On Friday I met Captain Chris Uehara of the Portland Police Bureau’s Youth Services Division. I won’t even attempt to recap why this meeting occurred; but suffice it to say, we didn’t come together for the best of reasons. That being said, we’re both glad that our paths have finally crossed.
Over the past week, I have been trying to understand why and how I made the mistake of publishing that story. Part of figuring that out has been to ask people that were either involved in the story (like Uehara) or who criticized me for it, how it made them feel. Capt. Uehara shared that he was a bit taken aback by the story because he felt the racial overtones surrounding it. We talked about that, and a lot more, during our conversation on Friday.
Capt. Uehara was born and raised in Hawaii (which he remembers as a huge melting pot of cultures and races where he got along with everyone). When he left the island and moved to Oregon, he was shocked when he was the subject of racial slurs and bigotry while in out in public. Those experiences have stayed with him and they formed the lens through which he read my story and its comments. As for my role in the story, Chris has been very understanding. “We’re good!” he kept saying, with his warm and engaging smile. I could tell he didn’t want me to beat myself up about it. I told him I was grateful for his understanding, but that I’m still working through it.
After we discussed the story, Capt. Uehara was eager to share the great work he’s been doing in our community. As Captain of the Youth Services Division, he and his officers handle a myriad of important issues — from runaways to school safety, domestic violence, and much more. (And as it turns out, Capt. Uehara is the officer who brokered the relationship with that down-and-out bike thief who wrote an apology letter to his victim back in October 2012).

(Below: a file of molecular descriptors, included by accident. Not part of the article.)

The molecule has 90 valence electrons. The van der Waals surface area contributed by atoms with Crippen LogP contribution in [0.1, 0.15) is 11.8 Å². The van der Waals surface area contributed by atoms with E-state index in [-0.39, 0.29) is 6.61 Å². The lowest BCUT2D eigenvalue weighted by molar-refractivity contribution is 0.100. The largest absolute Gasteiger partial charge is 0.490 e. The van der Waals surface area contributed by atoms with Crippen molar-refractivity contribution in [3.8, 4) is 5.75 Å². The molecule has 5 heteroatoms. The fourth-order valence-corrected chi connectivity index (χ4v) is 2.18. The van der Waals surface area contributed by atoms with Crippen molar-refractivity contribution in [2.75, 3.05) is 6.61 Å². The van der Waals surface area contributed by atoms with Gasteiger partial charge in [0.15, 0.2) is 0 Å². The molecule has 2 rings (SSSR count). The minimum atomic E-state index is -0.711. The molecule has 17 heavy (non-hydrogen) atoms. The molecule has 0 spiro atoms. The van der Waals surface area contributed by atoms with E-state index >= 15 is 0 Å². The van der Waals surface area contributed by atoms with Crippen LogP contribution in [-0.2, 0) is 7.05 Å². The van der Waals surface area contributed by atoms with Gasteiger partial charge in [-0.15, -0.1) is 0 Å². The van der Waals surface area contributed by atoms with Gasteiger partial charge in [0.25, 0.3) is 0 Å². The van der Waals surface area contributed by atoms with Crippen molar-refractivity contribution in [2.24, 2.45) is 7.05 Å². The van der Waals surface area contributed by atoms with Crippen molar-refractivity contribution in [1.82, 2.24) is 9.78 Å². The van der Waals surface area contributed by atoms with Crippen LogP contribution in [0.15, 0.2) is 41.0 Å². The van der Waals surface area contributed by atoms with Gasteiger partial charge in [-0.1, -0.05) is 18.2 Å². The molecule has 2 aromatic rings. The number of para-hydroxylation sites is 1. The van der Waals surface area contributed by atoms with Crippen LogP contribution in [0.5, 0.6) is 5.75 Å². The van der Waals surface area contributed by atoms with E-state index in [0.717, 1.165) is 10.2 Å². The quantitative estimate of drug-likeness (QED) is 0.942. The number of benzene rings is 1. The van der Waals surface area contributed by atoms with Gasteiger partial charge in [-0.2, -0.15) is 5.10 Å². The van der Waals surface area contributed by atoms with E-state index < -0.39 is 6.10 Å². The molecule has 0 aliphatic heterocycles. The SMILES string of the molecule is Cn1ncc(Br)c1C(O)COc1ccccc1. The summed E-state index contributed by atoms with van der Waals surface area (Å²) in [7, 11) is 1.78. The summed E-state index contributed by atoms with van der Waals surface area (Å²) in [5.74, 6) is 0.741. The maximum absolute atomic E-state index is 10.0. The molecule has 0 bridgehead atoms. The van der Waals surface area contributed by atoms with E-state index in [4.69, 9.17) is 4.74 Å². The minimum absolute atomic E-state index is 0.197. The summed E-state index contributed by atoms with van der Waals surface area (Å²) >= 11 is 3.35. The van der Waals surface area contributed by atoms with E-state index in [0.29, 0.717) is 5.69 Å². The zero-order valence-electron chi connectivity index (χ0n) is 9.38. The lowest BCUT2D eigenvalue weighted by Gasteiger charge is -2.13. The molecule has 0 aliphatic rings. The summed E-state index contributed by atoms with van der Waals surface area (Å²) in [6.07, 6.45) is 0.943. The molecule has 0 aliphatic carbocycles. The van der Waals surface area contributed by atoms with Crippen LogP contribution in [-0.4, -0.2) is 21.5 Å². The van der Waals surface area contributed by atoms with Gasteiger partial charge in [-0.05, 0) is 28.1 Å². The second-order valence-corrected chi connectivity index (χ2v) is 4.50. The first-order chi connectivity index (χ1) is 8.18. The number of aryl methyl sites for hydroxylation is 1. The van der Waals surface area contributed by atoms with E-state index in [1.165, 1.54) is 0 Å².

On July 13th, Capt. Uehara and the Youth Services Division are organizing a “Bike Safety Fiesta” in the Cully neighborhood. He said was driving through the area recently and saw several young kids biking around with no helmets on. “I thought, I’m not going to wait until one of those kids gets hit.” Now he’s planning a huge event to get more helmets and bike safety education into the neighborhood, spread awareness of bicycling, and build community.
As I listened to Capt. Uehara get so excited about his work, I had a strange mix of feelings. Given what a stellar person he is, I was even more disappointed in myself for publishing that story. Yet at the same time, I felt optimistic. He inspired me to re-assess my role and my work in the community — which is something I’d been thinking about even before the events of this past week.
I don’t remember everything we said during our conversation (I wasn’t there to report on it), but I do recall Capt. Uehara saying that he and I getting together was a “sign” and was “meant to be.” I don’t usually believe in that sort of thing, and I’m pretty sure he was referring to how I could help him spread the word about his Bike Fiesta event; but in some ways maybe he’s right.
One thing Capt. Uehara and I have in common is the belief that the best way to build a great city is to first build a strong community. That has always been my goal with BikePortland, but it’s taken the incredibly humbling and revealing experience of this past week — and meeting someone like Capt. Uehara — to open my eyes and re-focus myself on how best to achieve it.